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Pot Luck

The element of luck can have a huge impact on a snooker match, and even a player’s career.

At the qualifying rounds of the Scottish Open in Cannock in October, Ian Burns is playing Hossein Vafaei. With just a small handful of supporters looking on, it’s a far cry from the Barbican, Alexandra Palace or the Crucible.

Yet for Burns, it’s a vital match. As well as the chance to earn a place in the final stages in Edinburgh, there’s £3,000 on the line which he badly needs for his bank balance and to boost his ranking position of 82nd. Leading 3-2 in a best of seven, and by 21 points with only five colours remaining, he sizes up a pot on the green to a centre pocket. Victory could be just a few seconds away. What follows will haunt Burns for many moons afterwards.

He pots the green, but the cue ball gets a wicked kiss on the black and finishes behind the pink. He leads by 24 points but is now snookered on the brown. Coming off a side cushion, he makes contact with the brown in the baulk end, but it’s such a fine clip that the cue ball sails into a corner pocket. Vafaei clears the table and, inevitably, goes on to win the deciding frame.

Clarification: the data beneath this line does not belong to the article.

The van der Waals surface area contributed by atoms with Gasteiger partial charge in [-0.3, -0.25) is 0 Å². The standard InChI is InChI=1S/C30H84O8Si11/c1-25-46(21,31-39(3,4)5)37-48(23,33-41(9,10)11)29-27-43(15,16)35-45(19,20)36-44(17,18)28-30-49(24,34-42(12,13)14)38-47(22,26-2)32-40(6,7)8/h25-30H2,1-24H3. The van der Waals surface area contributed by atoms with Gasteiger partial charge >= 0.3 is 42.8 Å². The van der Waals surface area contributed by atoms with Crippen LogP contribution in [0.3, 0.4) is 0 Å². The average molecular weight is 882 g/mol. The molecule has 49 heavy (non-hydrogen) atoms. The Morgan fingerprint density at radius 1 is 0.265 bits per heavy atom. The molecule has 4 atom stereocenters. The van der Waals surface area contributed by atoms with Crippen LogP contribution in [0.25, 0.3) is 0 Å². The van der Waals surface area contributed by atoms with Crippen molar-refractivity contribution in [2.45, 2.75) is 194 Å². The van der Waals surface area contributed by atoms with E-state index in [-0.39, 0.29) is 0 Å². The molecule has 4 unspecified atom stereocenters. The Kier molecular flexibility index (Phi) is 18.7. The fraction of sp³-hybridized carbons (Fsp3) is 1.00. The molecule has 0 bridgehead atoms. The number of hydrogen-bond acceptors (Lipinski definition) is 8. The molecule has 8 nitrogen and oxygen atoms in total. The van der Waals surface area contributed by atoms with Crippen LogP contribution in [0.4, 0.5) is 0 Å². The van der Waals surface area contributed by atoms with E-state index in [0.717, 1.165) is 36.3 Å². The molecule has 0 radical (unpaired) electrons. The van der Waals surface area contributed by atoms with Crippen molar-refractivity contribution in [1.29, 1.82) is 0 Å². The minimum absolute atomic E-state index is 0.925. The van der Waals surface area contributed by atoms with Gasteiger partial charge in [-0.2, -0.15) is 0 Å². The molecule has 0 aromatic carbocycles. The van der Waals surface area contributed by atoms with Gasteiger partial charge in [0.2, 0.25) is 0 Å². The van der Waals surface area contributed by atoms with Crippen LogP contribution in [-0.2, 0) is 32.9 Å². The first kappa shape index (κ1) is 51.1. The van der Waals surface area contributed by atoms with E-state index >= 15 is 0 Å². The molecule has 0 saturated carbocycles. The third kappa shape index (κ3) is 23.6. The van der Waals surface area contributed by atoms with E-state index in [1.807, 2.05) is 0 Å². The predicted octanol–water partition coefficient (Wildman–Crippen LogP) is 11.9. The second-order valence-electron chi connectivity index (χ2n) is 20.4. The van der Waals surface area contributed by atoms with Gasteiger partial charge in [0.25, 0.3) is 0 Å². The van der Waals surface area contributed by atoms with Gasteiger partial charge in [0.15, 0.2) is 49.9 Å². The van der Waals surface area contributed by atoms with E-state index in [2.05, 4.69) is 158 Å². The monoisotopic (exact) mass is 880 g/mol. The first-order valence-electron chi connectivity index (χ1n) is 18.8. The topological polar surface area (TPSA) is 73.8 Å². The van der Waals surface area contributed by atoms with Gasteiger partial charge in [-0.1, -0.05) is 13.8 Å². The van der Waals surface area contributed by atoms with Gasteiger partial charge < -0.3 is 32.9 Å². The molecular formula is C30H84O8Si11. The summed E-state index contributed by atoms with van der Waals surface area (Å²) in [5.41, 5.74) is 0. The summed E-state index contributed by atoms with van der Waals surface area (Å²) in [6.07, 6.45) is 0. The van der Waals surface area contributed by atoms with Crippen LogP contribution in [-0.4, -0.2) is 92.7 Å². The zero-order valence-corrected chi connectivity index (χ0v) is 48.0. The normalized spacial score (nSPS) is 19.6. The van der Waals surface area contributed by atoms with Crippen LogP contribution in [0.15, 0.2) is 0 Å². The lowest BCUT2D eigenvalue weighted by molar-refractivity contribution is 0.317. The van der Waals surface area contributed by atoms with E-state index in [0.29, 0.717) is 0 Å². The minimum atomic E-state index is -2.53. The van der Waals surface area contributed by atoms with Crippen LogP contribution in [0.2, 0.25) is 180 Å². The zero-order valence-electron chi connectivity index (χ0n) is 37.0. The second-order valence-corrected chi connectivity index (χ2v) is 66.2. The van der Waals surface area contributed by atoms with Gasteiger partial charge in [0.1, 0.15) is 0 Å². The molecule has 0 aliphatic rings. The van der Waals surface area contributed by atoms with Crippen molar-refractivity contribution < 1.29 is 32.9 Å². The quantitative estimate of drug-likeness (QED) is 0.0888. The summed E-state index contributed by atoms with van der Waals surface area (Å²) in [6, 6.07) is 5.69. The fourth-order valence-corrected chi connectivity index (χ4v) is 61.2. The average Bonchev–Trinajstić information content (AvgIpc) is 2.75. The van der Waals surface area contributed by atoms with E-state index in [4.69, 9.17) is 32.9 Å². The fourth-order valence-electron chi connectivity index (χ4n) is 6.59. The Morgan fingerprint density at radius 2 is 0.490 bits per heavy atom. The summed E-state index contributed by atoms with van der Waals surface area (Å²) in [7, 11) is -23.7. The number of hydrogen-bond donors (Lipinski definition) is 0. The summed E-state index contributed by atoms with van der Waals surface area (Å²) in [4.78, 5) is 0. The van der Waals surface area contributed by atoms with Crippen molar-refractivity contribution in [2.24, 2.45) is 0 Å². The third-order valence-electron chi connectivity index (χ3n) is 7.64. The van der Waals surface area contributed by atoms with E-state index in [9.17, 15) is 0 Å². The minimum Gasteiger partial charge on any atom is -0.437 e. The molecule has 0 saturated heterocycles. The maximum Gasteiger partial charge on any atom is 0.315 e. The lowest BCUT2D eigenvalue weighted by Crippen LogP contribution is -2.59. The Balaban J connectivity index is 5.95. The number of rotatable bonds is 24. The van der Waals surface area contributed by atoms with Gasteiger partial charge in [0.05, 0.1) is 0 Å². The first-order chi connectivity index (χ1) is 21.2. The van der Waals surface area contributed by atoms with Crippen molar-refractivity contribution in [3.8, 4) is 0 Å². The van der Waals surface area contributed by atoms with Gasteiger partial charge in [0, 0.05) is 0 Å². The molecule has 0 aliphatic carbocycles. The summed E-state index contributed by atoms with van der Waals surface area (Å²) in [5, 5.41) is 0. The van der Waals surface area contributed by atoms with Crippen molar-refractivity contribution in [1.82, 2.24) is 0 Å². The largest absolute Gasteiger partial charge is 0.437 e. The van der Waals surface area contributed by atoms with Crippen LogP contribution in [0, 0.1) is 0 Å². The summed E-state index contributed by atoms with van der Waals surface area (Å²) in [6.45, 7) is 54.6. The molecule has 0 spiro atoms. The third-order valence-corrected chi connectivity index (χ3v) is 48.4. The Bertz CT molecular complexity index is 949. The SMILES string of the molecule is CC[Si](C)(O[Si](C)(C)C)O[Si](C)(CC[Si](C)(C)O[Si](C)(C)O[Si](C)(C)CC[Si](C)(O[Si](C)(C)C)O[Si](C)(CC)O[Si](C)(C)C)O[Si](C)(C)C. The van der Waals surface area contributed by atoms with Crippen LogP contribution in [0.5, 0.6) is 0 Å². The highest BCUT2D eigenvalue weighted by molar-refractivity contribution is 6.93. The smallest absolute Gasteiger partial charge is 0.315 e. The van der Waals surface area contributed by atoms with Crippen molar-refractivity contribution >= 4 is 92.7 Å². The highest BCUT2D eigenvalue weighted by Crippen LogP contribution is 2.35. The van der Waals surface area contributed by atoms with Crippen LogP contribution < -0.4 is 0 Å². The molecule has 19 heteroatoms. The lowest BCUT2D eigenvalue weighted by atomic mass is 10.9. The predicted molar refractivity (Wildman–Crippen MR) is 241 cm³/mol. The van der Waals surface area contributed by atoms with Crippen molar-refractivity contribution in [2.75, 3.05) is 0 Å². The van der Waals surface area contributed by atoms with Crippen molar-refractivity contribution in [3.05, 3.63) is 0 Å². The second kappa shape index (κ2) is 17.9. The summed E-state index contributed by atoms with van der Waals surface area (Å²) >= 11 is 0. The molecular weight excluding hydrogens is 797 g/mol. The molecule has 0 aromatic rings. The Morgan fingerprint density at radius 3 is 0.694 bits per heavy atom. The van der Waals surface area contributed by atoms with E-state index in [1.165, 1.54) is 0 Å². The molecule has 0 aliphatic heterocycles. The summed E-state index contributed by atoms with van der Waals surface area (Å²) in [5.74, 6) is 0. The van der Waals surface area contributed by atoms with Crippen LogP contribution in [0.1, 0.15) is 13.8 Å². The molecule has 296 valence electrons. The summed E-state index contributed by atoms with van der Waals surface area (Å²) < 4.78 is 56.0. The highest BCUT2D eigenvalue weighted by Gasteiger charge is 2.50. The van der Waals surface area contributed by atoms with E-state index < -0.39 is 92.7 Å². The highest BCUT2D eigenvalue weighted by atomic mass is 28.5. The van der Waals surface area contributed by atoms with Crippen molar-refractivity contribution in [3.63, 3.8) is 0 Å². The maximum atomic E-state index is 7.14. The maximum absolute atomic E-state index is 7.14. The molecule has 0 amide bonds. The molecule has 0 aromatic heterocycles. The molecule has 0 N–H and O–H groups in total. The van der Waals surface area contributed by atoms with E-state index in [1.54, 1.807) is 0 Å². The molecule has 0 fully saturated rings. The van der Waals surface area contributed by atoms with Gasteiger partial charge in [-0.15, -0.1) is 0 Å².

“I still remember everything about it, even though it’s something I want to forget,” said Burns, speaking several weeks later. “I thought I had won, then the whole match turned in a few seconds. I could play the shot on the brown 100 times and not do that again. Those incidents really hurt and they stick in your memory.

“The drive home afterwards was horrible. I went to McDonalds to get a McFlurry to try to cheer myself up. The McFlurry machine was broken.”

There are few sports, if any, where the element of luck is as significant as it is in snooker. Firstly, no matter how well a player prepares and performs in practice, he faces the possibility that he will run into an opponent who pots every ball and plays perfect safety. It’s not unusual for a player to lose 4-0 without making a significant mistake.